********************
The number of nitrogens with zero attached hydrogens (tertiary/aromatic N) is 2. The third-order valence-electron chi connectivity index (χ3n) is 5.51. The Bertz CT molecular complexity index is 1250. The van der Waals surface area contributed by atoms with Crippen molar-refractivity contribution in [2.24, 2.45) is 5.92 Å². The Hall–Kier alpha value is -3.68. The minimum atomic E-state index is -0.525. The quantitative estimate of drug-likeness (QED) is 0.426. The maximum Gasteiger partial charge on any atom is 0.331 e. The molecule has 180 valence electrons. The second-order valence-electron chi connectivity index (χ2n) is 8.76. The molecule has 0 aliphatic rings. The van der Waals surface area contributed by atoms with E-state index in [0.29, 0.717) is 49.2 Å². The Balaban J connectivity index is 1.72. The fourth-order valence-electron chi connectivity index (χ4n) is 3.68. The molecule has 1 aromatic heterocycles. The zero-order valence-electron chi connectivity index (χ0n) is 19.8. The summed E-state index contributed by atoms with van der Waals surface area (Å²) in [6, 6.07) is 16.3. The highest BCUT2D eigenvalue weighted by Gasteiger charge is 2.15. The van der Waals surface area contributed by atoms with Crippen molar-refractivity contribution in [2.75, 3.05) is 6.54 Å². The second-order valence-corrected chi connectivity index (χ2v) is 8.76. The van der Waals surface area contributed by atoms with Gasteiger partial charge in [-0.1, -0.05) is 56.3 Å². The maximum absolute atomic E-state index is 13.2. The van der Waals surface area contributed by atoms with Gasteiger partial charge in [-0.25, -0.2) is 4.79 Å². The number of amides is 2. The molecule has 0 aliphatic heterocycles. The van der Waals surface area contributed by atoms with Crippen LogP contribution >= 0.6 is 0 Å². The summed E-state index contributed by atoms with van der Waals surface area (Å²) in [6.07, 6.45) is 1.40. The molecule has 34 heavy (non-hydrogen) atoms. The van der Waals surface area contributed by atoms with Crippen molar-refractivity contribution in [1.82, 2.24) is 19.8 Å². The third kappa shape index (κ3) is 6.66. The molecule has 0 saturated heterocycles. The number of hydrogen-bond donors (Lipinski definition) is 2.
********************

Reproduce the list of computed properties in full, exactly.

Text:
The number of nitrogens with zero attached hydrogens (tertiary/aromatic N) is 2. The third-order valence-electron chi connectivity index (χ3n) is 5.51. The Bertz CT molecular complexity index is 1250. The van der Waals surface area contributed by atoms with Crippen molar-refractivity contribution in [2.24, 2.45) is 5.92 Å². The Hall–Kier alpha value is -3.68. The minimum atomic E-state index is -0.525. The quantitative estimate of drug-likeness (QED) is 0.426. The maximum Gasteiger partial charge on any atom is 0.331 e. The molecule has 180 valence electrons. The second-order valence-electron chi connectivity index (χ2n) is 8.76. The molecule has 0 aliphatic rings. The van der Waals surface area contributed by atoms with E-state index in [0.29, 0.717) is 49.2 Å². The Balaban J connectivity index is 1.72. The fourth-order valence-electron chi connectivity index (χ4n) is 3.68. The molecule has 1 aromatic heterocycles. The zero-order valence-electron chi connectivity index (χ0n) is 19.8. The summed E-state index contributed by atoms with van der Waals surface area (Å²) in [6, 6.07) is 16.3. The highest BCUT2D eigenvalue weighted by Gasteiger charge is 2.15. The van der Waals surface area contributed by atoms with Crippen molar-refractivity contribution in [2.75, 3.05) is 6.54 Å². The second-order valence-corrected chi connectivity index (χ2v) is 8.76. The van der Waals surface area contributed by atoms with Gasteiger partial charge in [-0.1, -0.05) is 56.3 Å². The maximum absolute atomic E-state index is 13.2. The van der Waals surface area contributed by atoms with Gasteiger partial charge in [-0.25, -0.2) is 4.79 Å². The number of amides is 2. The molecule has 0 aliphatic heterocycles. The van der Waals surface area contributed by atoms with Crippen LogP contribution >= 0.6 is 0 Å². The summed E-state index contributed by atoms with van der Waals surface area (Å²) in [6.07, 6.45) is 1.40. The molecule has 34 heavy (non-hydrogen) atoms. The van der Waals surface area contributed by atoms with Crippen molar-refractivity contribution in [1.82, 2.24) is 19.8 Å². The third kappa shape index (κ3) is 6.66. The molecule has 0 saturated heterocycles. The number of hydrogen-bond donors (Lipinski definition) is 2.